As with the CGT changes, income tax losses from a property rental business (i.e. those arising under the pre 1 April 2020 rules) cannot be carried forward into the new regime, so it may be worthwhile achieving a further step up in base cost from either 2015 (residential) or 2019 (commercial) and selling the property at market value to use up losses.

On the plus side, property losses arising after 1 April 2020 will be eligible for surrender to and from any other corporation tax paying company in the same corporate group.

Land remediation relief

The costs of cleaning up a site generate a tax deduction of 150% of the cost.  This is only available to corporation tax paying companies, so will be a new relief for non-UK resident property companies.

Immigration of non-UK resident property companies

Given the cost of running non-UK companies, as compared to English companies (£15 set up fee, £13 annual fee), changing the tax residence of the company to the UK is a serious consideration, especially if it means being able to access double tax treaties to pay interest gross.  This will become more relevant after the loss of the Royalties and Interest Directive, post Brexit.

Other changes

Digital services tax

This is a new quasi-profits tax on digital service providers who supply online services to UK based customers.  The DST can be ignored unless your business carries on this type of activity, the group’s revenues from such services exceed £500m worldwide and UK revenues exceed £25m.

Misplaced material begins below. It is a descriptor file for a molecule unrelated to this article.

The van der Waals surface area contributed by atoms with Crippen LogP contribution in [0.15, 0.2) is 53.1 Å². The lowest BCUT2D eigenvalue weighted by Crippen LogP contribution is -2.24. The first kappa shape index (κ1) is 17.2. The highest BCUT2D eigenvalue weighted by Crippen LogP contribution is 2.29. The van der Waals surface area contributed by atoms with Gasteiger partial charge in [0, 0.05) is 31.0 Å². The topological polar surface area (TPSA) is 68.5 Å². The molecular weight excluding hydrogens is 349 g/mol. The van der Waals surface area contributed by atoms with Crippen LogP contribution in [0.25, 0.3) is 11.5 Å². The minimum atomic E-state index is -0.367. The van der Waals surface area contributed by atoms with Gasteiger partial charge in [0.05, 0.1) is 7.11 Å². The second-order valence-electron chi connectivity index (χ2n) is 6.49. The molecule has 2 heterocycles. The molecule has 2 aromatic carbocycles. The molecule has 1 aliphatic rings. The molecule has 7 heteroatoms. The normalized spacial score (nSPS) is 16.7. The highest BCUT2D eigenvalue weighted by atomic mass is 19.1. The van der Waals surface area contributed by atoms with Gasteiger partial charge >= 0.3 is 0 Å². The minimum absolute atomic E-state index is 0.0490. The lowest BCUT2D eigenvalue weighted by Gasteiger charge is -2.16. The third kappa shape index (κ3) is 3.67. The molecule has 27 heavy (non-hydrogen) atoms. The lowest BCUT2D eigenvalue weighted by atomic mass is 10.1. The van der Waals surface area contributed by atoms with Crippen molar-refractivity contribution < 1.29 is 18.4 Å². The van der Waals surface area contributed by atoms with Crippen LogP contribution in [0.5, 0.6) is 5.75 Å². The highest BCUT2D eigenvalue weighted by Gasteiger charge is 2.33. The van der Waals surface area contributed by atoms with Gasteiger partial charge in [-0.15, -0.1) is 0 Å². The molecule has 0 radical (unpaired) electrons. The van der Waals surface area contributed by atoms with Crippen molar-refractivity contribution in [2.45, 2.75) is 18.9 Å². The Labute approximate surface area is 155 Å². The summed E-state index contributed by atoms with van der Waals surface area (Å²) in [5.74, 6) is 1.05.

Income tax relief for losses on shares

At present, if an individual subscribes for shares in a trading company and realises a loss (either on a disposal or through making a negligible value claim), they can elect to convert the capital loss to an income tax loss.   However, the company had to be a UK trading business.  That restriction has been removed for disposals after 23rd January 2019 so that losses on UK and non-UK trading companies are eligible for income loss relief.

Insolvency – restoration of HMRC’s preference

Businesses usually have one main bank account.  They do not hold VAT, PAYE etc (known now as taxes collected on behalf of others) in separate bank accounts.  Ignoring the fungibility of money, Clayton’s case, s.19(2) VATA 1994, and much more, HMRC are restoring their preference, abolished in 2000, to that of secondary preferred creditor for VAT, PAYE, employee NIC, (the 3 big ones) plus student loan deductions and CIS deductions.

Insolvency – abuse of rules

From Royal Assent, HMRC will be able to serve joint and several liability notices on directors where certain conditions are met.

The conditions are that:

  • the company is subject to an insolvency procedure, or there is a serious risk that it will be